ACTIGRAPHY IN AFFECTIVE DISORDERS
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Norsk sammendrag - Norsk tittel: Aktigrafi ved stemningslidelser Det er i dag ingen objektive mål på symptomene ved psykiske lidelser. I dette doktorgradsarbeidet er det vist at mennesker med ulike former for depresjoner og manier har bevegelsesmønstre som skiller seg fra hverandre. Akuttinnlagte pasienter med stemningslidelser (bipolar lidelse og depresjon) har gått med en bevegelsesmåler (aktigraf) i 24 timer under innleggelse ved avdeling Østmarka, St Olavs Hospital. Ved bruk av avanserte matematiske metoder ble mengde bevegelse, grad av variasjon og stabilitet av aktivitet beregnet. Ved alle depresjonstyper var det lav gjennomsnittsaktivitet og høy variasjon av aktivitet sammenlignet med hos friske personer. Det var også objektive forskjeller i aktivitetsmønstre mellom de pasientene med depresjon som etter legenes vurdering hadde langsomme kroppsbevegelser (såkalt psykomotorisk retardasjon) og deprimerte som var motorisk urolige. De deprimerte pasientene som var mer urolige, hadde et uorganisert bevegelsesmønster som lignet mønsteret for pasienter med mani. I en annen studie av pasienter som var i stabil fase av bipolar lidelse og som samtidig hadde søvnvansker, fant vi at de som ikke hadde stabil døgnrytme, var yngre, og en større andel hadde forsinket søvnfase og hyppige dag-til-dag-forandringer i stemningsleie. Det var også forskjeller i bevegelsesmønstrene mellom gruppene. Analyser av bevegelsesmønstre målt ved hjelp av instrumenter på størrelse med et armbåndsur, kan trolig utvikles til å skille undergrupper med stemningslidelser fra hverandre og få betydning for klassifisering og behandling av depresjoner og manier både ved tilbakevendende depresjoner og ved bipolar lidelse.Summary - Introduction and aims: Affective disorders, characterized by recurrent episodes of low and/or elevated mood, are among the most costly and burdensome chronic diseases. Diagnostic categories and episodespecific symptoms overlap, and prevention of illness progression is hampered by an inability to detect early signs of new episodes in due time. Psychiatry as a medical discipline is uniquely dependent on clinical observation of signs and symptoms with few objective markers of disease. In all states of affective disorders, there are variations in mood symptoms, sleep, circadian rhythms and motor activity. While mood is an ambiguous and subjective symptom, circadian rhythms and motor activity patterns are objectively assessable via the use of actigraphy. Actigraphs are convenient and non-invasive devices for monitoring wrist movement, and they are increasingly employed in psychiatric settings to record sleep-wake and motor activity rhythms. To date, analytical methods have focused on mean levels and simple variability measures. This thesis aimed to analyze motor activity patterns in inpatients and outpatients with affective disorders, using linear and non-linear mathematical methods, in order to compare groups of patients defined by phenotypes. Methods: In two studies, 24-hour actigraphically recorded motor activity patterns in acutely admitted inpatients with affective disorders and recordings from healthy controls were included. In the first study, 52 patients with unipolar depression were divided into groups with and without clinically assessed motor retardation. The second study included 30 patients with mania or bipolar depression. In a third study, 1-week actigraphy recordings in 43 outpatients with euthymic bipolar disorder and subjective sleep disturbance were compared between groups with actigraphically determined stable and unstable rest-activity cycles. Actigraphy recordings were compared to concurrent reports of mood and sleep. In all studies, motor activity patterns were analyzed by measures of variability (standard deviation (SD), root mean square successive difference (RMSSD), RMSSD/SD ratio). Studies I and II additionally employed other measures of variability (autocorrelation lag 1, Fourier analysis) and complexity (sample entropy, symbolic dynamics) and other non-linear methods for studying the distribution of active and inactive periods. Results: Within the unipolar depression sample, patients with motor retardation had reduced activity levels and higher intra-individual variability in activity compared to patients without motor retardation. Motor retardation implied being active in shorter bursts with fewer long bursts of activity. Patients without motor retardation displayed increased complexity in activity during an active morning sequence of approximately one hour. Bipolar depression was characterized by significantly lower mean activity and higher variability compared to healthy controls, similar to all depression groups relative to controls. Patients with mania showed higher minute-to-minute variability (higher RMSSD values) during 24 hours compared to healthy controls, and increased complexity (higher sample entropy) during the active morning sequence compared to patients with bipolar depression. In euthymic bipolar disorder and sleep disturbance, a subgroup of patients demonstrated unstable rest-activity cycles in combination with variability in mood and motor activity patterns. The unstable subgroup was younger and showed delayed sleep phases compared to the group with stable rest-activity cycles. Discussion: Patients with unipolar depression with and without motor retardation differed in 24-hour activity patterns, and the two phenotypes could be distinguished by complementary methods. Findings in unipolar depression without motor retardation resembled findings in the manic state, which further resembled findings from previous studies of schizophrenia and glutamate antagonism. Results from the euthymic bipolar group with unstable rest-activity cycles resembled variability findings in activity during affective episodes. Here, the activity findings could be associated to mood variability and/or circadian instability. In conclusion, activity characteristics are potentially important clinical signatures of affective disorders, and it may be possible to distinguish phenotypically different subgroups based on activity levels and patterns. Actigraphy recordings combined with a set of advanced analytical methods from linear and non-linear dynamics could provide a future diagnostic and prognostic tool in affective disorders, of importance to the accuracy of diagnostics, treatment response, prevention and classification of disease.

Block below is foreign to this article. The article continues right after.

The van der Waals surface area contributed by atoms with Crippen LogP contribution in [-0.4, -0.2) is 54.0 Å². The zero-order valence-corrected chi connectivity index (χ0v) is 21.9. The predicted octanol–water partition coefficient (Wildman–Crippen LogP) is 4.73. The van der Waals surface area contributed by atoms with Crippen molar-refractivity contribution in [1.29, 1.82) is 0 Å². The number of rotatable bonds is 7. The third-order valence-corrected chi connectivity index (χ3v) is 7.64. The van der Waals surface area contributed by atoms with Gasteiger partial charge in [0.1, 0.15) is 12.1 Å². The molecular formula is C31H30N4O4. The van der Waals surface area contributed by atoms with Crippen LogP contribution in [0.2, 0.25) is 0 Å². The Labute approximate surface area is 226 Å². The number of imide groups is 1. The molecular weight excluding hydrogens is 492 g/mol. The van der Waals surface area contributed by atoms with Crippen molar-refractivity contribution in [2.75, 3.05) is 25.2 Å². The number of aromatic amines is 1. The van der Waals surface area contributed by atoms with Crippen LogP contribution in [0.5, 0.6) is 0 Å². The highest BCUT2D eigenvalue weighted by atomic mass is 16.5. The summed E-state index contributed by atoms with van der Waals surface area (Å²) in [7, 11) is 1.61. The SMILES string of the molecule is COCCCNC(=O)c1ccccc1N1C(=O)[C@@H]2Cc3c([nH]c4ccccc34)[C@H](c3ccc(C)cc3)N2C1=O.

Has partsPaper 1: Krane-Gartiser K, Henriksen TE, Vaaler AE, Fasmer OB, Morken G. Actigraphically Assessed Activity in Unipolar Depression – A Comparison of Inpatients with and without Motor Retardation. Journal of Clinical Psychiatry 2015 Sep; 76(9):118-7. Is not included due to copyright available at http://dx.doi.org/10.4088/JCP.14m09106
Paper 2: Krane-Gartiser K, Vaaler AE, Fasmer OB, Morken G. The Distribution and Characteristics of Active and Inactive Periods Distinguish Unipolar Depression with and without Motor Retardation. The Journal of Clinical Psychiatry 77(6):841-842 Is not included due to copyright available at http://dx.doi.org/10.4088/JCP.15l10408
Paper 3: Krane-Gartiser K, Henriksen TE, Morken G, Vaaler AE, Fasmer OB. Actigraphic Assessment of Motor Activity in Acutely Admitted Inpatients with Bipolar Disorder. PLoS One 2014 Feb 20;9(2):e89574 http://dx.doi.org/10.1371/journal.pone.0089574 Copyright: © 2014 Krane-Gartiser et al. This is an open-access article distributed under the terms of the Creative Commons Attribution License, which permits unrestricted use, distribution, and reproduction in any medium, provided the original author and source are credited.
Paper 4: Krane-Gartiser K, Steinan MK, Langsrud K, Vestvik V, Sand T, Fasmer OB, Kallestad H, Morken G. Unstable Rest-Activity Cycles in Euthymic Bipolar Disorder and Clinical Implications for Sleep, Mood and Activity. Is not included - available at http://dx.doi.org/10.1016/j.jad.2016.05.012